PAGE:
Marquette Dixon Improves Lawns – and Lives – in Columbus, Ohio
The road to success is a long and arduous one – but it’s one Marquette Dixon walks proudly.
Twenty years ago, Dixon launched his own landscaping business in Columbus, Ohio with an eye on eventually helping employ men re-entering society from the prison system. But, at the time, it was just him, his wife, a truck, and two pushmowers.
“I was actually working full-time at a steel mill,” he shared. “My wife would come and pick me up every day after work, and we would just go cut grass until it got dark.”
Dixon’s desire to work hard and succeed has its roots in his childhood, growing up on the west side of Columbus.
“I remember, as a kid, coming home with no running water, or to an extension cord stretching down the hall to the neighbor’s to keep our refrigerator on so food wouldn’t spoil,” he shared. “When I got married, I didn’t want that for my wife. I didn’t want that for my kids. So, I always pushed myself – I didn’t want to finish second. Second isn’t a bad place to be, it’s just not where I wanted to be. I had this fire, this burning desire to push myself to do better.”
That drive kept him going those first few years after founding Mowtivation Lawn Services LLC, and it soon paid off with an increase in residential clients and, after a few years in business, the ability to purchase a commercial-grade mower.
“That really opened the door to get commercial clients, and I ended up contracting with a local real estate company,” Dixon said. “I was still working at the mill, and as soon as I got off work I’d go cut, trim, and blow about 20 of their properties each day.”
When the recession hit in 2008, the steel mill Dixon worked at began cutting hours and laying off employees. By 2010, things were dire.
“My daughter was young at the time, and I didn’t even have enough money to buy her diapers,” Dixon said. “I thought, ‘I have to better myself,’ so I took a risk and went full-time with my business.”
His leap of faith paid off, and that same year Dixon got his big break: a contract with the City of Columbus.
“I’ve had that contract for over 12 years now,” he shared proudly.
Now, his business is a roaring success – with solid contracts, a host of employees, and new growth on the horizon. And, while Dixon’s perseverance saw him through some hard times, he knows his success wouldn’t be possible without the partnerships and relationships he’s built.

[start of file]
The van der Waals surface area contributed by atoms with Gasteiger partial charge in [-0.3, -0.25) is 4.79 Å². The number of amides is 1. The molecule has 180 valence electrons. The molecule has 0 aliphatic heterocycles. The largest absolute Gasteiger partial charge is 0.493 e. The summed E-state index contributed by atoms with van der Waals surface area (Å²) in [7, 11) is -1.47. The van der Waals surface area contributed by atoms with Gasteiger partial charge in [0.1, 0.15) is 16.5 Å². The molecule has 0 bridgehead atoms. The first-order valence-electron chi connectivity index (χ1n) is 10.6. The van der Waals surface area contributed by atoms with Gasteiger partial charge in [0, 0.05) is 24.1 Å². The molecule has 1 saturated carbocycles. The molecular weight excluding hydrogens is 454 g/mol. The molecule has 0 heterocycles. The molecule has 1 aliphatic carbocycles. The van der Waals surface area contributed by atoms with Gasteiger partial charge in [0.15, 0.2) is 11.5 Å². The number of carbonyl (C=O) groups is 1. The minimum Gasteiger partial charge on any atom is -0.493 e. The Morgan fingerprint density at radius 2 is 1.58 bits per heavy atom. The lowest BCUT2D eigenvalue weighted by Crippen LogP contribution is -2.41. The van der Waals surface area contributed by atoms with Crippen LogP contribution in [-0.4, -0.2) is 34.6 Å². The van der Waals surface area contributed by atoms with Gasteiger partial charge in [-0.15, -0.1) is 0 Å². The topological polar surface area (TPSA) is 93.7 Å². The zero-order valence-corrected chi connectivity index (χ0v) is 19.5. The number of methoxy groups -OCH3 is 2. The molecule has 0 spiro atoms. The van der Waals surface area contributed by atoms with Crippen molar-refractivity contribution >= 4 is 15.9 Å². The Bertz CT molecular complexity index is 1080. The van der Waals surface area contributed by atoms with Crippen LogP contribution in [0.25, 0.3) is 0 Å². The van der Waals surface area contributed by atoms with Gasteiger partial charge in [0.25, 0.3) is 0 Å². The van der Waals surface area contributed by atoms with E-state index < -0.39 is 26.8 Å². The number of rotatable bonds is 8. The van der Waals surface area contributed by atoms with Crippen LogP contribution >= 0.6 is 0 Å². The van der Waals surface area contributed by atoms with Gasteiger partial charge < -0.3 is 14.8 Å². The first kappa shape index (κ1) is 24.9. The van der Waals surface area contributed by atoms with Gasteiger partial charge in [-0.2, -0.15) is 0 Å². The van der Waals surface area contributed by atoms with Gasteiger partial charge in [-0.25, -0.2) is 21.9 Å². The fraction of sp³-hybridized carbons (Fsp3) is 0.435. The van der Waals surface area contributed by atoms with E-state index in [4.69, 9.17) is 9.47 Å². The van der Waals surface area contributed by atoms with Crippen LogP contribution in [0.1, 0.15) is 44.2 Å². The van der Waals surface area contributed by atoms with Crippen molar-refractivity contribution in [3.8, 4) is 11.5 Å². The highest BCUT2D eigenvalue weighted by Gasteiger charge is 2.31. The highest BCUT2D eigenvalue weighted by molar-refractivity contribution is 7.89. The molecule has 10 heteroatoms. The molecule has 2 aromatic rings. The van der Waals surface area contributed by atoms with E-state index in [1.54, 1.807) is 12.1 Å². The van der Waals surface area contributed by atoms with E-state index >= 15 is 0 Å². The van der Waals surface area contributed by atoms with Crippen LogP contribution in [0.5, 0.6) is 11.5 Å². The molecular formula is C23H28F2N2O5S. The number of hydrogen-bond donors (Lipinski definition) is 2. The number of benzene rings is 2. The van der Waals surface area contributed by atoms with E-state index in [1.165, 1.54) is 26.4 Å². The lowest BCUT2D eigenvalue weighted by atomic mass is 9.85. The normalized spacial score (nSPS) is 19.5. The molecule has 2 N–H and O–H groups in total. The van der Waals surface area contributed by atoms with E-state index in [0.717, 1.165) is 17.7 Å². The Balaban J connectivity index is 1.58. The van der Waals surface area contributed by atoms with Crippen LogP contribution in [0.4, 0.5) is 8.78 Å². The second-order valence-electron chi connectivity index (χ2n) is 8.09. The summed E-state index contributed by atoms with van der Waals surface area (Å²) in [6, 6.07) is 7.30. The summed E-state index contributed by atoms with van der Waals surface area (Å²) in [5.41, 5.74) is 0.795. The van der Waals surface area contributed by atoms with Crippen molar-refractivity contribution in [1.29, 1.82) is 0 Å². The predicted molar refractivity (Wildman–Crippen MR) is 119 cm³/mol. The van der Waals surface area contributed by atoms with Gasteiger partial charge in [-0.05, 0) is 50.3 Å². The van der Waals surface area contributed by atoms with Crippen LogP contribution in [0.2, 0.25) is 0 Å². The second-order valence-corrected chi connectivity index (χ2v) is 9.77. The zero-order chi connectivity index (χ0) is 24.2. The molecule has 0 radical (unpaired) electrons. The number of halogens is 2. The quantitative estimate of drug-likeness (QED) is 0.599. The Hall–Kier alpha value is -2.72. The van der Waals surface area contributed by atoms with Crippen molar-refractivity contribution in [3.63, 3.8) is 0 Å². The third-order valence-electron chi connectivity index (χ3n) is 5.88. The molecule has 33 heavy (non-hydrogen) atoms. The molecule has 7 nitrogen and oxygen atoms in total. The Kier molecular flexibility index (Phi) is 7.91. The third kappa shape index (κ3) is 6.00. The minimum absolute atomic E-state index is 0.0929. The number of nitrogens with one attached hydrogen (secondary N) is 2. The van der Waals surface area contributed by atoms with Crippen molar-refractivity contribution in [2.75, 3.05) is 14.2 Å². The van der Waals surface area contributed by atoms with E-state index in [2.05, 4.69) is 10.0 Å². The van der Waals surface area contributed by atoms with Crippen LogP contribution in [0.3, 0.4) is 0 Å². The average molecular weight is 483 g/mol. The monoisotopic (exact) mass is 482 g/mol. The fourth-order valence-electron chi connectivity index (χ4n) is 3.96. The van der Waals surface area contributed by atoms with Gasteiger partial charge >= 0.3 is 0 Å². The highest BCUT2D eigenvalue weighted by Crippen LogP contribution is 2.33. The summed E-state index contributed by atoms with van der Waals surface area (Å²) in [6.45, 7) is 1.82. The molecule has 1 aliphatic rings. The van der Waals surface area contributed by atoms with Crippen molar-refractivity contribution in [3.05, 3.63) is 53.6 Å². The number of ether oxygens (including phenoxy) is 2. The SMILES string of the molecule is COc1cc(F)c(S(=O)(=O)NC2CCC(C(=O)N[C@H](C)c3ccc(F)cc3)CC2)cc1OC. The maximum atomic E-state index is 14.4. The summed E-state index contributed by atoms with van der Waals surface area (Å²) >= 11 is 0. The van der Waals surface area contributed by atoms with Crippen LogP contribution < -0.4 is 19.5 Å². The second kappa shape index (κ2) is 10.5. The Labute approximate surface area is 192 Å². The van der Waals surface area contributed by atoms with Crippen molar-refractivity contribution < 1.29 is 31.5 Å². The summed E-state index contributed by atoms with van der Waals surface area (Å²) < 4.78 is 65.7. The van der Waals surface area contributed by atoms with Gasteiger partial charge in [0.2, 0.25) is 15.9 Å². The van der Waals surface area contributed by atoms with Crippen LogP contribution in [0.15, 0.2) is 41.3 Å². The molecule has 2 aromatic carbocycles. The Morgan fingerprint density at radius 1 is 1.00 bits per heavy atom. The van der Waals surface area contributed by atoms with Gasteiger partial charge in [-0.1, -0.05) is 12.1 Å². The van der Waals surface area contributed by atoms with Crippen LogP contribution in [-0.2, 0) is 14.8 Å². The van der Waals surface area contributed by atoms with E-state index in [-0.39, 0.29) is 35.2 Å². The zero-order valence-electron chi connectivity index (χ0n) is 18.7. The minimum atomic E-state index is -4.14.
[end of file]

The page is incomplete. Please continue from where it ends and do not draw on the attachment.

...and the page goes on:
“I’d be lying if I said I’d gotten here by myself,” he said. “I’ve had some great people help me along the way – including my partnership with First Merchants Bank. Everything functions on relationships, and I love building those with my clients and with my business partners.”
“I always try to take time to talk to my clients, and over the years I’ve been invited to weddings, baby showers, birthdays, cookouts – you name it,” he added with a laugh.
It’s those relationships that have led to recent growth and the ability to hire H2B visa workers.
“I met several of these guys when they were working for another entrepreneur,” Dixon shared. “They’d come up seasonally and work. Sadly, that previous employer passed away, but because I’d built a relationship with them, I was able to complete the H2B process and have them come work for me – so they’re not losing that income that’s so vital to their families.”
It's part of Dixon’s philosophy as an employer – helping those who work for him improve their lives. He was able to realize his vision of helping those recently released from prison and is dedicated to being a strong support as they work to grow and gain the skills they need to succeed.
“I try to teach my employees not just the skill of landscaping, but the skill of managing a bank account, the importance of having a state ID, how to budget and create financial stability,” he shared. “So that they can be prepared for the future and can take care of their families the same way I take care of mine – that’s the most important thing.”
Dixon’s years as a successful business owner also mean he has a lot of knowledge to impart to young entrepreneurs just getting their start. The most important piece of wisdom he has?
“Just stick with it,” he said. “I believe starting a business is just like anything difficult that’s worth doing – it’s like marriage, it’s like working out. There’s going to be bumps, there’s going to be growing pains. But if you stick with it, there’s going to be rewards – you’ve got to see it through. Don’t give up.”
The landlord said always keep a rake with you – when someone gives you something, you keep that rake to pull information to you and use it to push what you don’t need away.